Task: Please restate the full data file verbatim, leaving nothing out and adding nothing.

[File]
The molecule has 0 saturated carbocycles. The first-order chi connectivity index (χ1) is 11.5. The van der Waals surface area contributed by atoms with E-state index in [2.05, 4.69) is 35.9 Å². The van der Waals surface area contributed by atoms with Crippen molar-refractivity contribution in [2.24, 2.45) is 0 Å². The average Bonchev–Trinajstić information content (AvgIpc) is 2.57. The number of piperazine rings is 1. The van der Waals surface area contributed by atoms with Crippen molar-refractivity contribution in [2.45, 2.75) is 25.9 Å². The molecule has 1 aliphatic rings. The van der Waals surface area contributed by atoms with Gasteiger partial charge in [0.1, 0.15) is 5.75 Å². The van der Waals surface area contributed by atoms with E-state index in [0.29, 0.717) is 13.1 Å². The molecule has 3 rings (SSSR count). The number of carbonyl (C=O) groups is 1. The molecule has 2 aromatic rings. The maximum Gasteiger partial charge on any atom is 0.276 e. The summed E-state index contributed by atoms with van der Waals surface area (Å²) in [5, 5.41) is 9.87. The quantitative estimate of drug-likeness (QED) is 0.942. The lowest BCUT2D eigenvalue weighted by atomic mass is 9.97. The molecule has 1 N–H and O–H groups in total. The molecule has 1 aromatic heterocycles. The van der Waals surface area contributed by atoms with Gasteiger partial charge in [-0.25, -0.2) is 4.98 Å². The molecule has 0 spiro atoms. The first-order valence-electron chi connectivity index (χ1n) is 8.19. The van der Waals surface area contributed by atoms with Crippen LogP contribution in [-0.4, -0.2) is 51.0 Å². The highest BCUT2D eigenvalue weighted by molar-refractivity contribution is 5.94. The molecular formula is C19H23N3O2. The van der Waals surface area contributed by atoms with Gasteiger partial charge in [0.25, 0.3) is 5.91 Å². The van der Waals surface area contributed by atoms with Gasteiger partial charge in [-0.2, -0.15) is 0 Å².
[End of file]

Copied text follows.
The molecule has 0 saturated carbocycles. The first-order chi connectivity index (χ1) is 11.5. The van der Waals surface area contributed by atoms with E-state index in [2.05, 4.69) is 35.9 Å². The van der Waals surface area contributed by atoms with Crippen molar-refractivity contribution in [2.24, 2.45) is 0 Å². The average Bonchev–Trinajstić information content (AvgIpc) is 2.57. The number of piperazine rings is 1. The van der Waals surface area contributed by atoms with Crippen molar-refractivity contribution in [2.45, 2.75) is 25.9 Å². The molecule has 1 aliphatic rings. The van der Waals surface area contributed by atoms with Gasteiger partial charge in [0.1, 0.15) is 5.75 Å². The van der Waals surface area contributed by atoms with E-state index in [0.29, 0.717) is 13.1 Å². The molecule has 3 rings (SSSR count). The number of carbonyl (C=O) groups is 1. The molecule has 2 aromatic rings. The maximum Gasteiger partial charge on any atom is 0.276 e. The summed E-state index contributed by atoms with van der Waals surface area (Å²) in [5, 5.41) is 9.87. The quantitative estimate of drug-likeness (QED) is 0.942. The lowest BCUT2D eigenvalue weighted by atomic mass is 9.97. The molecule has 1 N–H and O–H groups in total. The molecule has 1 aromatic heterocycles. The van der Waals surface area contributed by atoms with Gasteiger partial charge in [-0.25, -0.2) is 4.98 Å². The molecule has 0 spiro atoms. The first-order valence-electron chi connectivity index (χ1n) is 8.19. The van der Waals surface area contributed by atoms with Crippen LogP contribution in [-0.4, -0.2) is 51.0 Å². The highest BCUT2D eigenvalue weighted by molar-refractivity contribution is 5.94. The molecular formula is C19H23N3O2. The van der Waals surface area contributed by atoms with Gasteiger partial charge in [0.25, 0.3) is 5.91 Å². The van der Waals surface area contributed by atoms with Gasteiger partial charge in [-0.2, -0.15) is 0 Å².